To truly learn from Abraham’s life, we must think what he thought, hear what he heard, feel what he felt, go where he went, and most of all, learn what he learned. Among the many benefits of studying the life of a man of God is the opportunity to discover truths about the God of that man.
Evangelism and discipleship were never designed to be ministries limited to “the pros.” Many of us grow up believing that serving God is for somebody else. Let’s take some time to examine the truth.
Many Christians have good intentions about reading the Bible, but struggle to understand what it actually says. Chuck Swindoll explains how to observe and interpret God’s Word.
The apostles certainly had their share of adventure! After receiving the Holy Spirit in the Upper Room on the day of Pentecost, they embarked on the journey of a lifetime. Empowered and emboldened by the Spirit, they preached the Gospel and performed extraordinary miracles, touching others’ lives as they went. Let’s take a look at how they effectively ministered to others so we can discover some positive principles to use in our own lives.
We’ve probably all been in situations—maybe on a plane or at a convention—when the topic of religion came up and we had to face the inevitable dialogue with a nonbeliever. We’ve usually ended up feeling awkward and uncomfortable, and we've walked away wondering, What could I have said or done not only to win a hearing but to keep a hearing? Acts 8 has some answers for the apprehensive evangelist.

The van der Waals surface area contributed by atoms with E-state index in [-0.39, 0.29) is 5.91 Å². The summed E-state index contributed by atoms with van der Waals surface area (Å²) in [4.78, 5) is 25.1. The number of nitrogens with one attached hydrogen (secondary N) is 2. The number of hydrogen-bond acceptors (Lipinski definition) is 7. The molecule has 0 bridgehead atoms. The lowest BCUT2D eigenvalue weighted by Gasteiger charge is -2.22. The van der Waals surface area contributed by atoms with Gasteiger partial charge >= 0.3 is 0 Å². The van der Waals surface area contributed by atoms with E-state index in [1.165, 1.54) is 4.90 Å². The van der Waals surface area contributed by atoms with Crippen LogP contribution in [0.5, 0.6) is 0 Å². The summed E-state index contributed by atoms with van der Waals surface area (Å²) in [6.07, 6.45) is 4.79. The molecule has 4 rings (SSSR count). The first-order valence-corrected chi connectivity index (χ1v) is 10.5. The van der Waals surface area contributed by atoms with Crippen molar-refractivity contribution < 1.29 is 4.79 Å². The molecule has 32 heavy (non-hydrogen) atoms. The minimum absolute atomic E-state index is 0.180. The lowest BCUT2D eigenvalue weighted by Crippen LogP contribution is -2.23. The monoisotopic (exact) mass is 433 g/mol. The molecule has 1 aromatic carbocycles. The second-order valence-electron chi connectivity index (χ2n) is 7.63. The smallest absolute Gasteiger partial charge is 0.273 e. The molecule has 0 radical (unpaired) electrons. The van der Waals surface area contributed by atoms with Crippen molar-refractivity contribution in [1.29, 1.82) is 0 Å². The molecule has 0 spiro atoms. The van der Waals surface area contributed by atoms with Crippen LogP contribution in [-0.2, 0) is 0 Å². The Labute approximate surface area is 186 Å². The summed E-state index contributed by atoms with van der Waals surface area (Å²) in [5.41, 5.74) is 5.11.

Too many churches have forfeited their charm and become places of shame, not grace. Let’s put an end to that!
In Acts 9, Saul was in hot pursuit of Christians located miles away from Jerusalem, in Damascus. Saul was in hot pursuit of Christians, but God pursued him even more relentlessly. Saul’s own words in Acts 22:3 to 5, Acts 26:9 to 11, Galatians 1:13 and 14, 1 Timothy 1:13 serve as a confession, as he describes his former ruthlessness in stark relief to the great grace of God.
Paul went from a Judaistic terrorist to a chosen instrument of God. How could that be? Because God is in the process of cutting down a tall poppy, bringing him to his knees.
The church has always been known for its resolute spirit. Problems occur, though, when we think that because the church’s message is changeless, the church’s methods must be changeless too. How can we expect to make a difference in a rapidly changing world if we’re living in the past? Are we ready for the changes the future will bring?
Shame and pride keep our disabilities safely tucked out of sight. In shame, we fear the humiliation of finger-pointing when others see our weaknesses, and in pride, we suppose that a show of perfection will elevate us to heights of success and acceptance.